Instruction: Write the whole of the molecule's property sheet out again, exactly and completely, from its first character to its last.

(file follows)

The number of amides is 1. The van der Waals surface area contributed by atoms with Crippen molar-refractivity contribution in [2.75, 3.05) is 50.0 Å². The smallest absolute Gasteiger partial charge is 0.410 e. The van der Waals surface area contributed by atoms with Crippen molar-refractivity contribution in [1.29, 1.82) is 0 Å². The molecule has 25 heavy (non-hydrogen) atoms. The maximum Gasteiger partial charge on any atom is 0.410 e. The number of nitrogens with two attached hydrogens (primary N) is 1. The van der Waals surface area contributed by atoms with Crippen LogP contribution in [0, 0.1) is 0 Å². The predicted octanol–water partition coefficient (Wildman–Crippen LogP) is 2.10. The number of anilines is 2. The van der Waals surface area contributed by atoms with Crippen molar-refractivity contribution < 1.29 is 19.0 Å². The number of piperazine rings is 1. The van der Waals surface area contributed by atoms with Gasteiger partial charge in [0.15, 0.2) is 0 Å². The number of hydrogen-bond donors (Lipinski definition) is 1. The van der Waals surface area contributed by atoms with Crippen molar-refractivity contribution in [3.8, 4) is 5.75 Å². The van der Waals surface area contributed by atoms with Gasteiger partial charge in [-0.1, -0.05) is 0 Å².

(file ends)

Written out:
The number of amides is 1. The van der Waals surface area contributed by atoms with Crippen molar-refractivity contribution in [2.75, 3.05) is 50.0 Å². The smallest absolute Gasteiger partial charge is 0.410 e. The van der Waals surface area contributed by atoms with Crippen molar-refractivity contribution in [1.29, 1.82) is 0 Å². The molecule has 25 heavy (non-hydrogen) atoms. The maximum Gasteiger partial charge on any atom is 0.410 e. The number of nitrogens with two attached hydrogens (primary N) is 1. The van der Waals surface area contributed by atoms with Crippen LogP contribution in [0, 0.1) is 0 Å². The predicted octanol–water partition coefficient (Wildman–Crippen LogP) is 2.10. The number of anilines is 2. The van der Waals surface area contributed by atoms with Crippen molar-refractivity contribution < 1.29 is 19.0 Å². The number of piperazine rings is 1. The van der Waals surface area contributed by atoms with Gasteiger partial charge in [0.15, 0.2) is 0 Å². The number of hydrogen-bond donors (Lipinski definition) is 1. The van der Waals surface area contributed by atoms with Crippen molar-refractivity contribution in [3.8, 4) is 5.75 Å². The van der Waals surface area contributed by atoms with Gasteiger partial charge in [-0.1, -0.05) is 0 Å².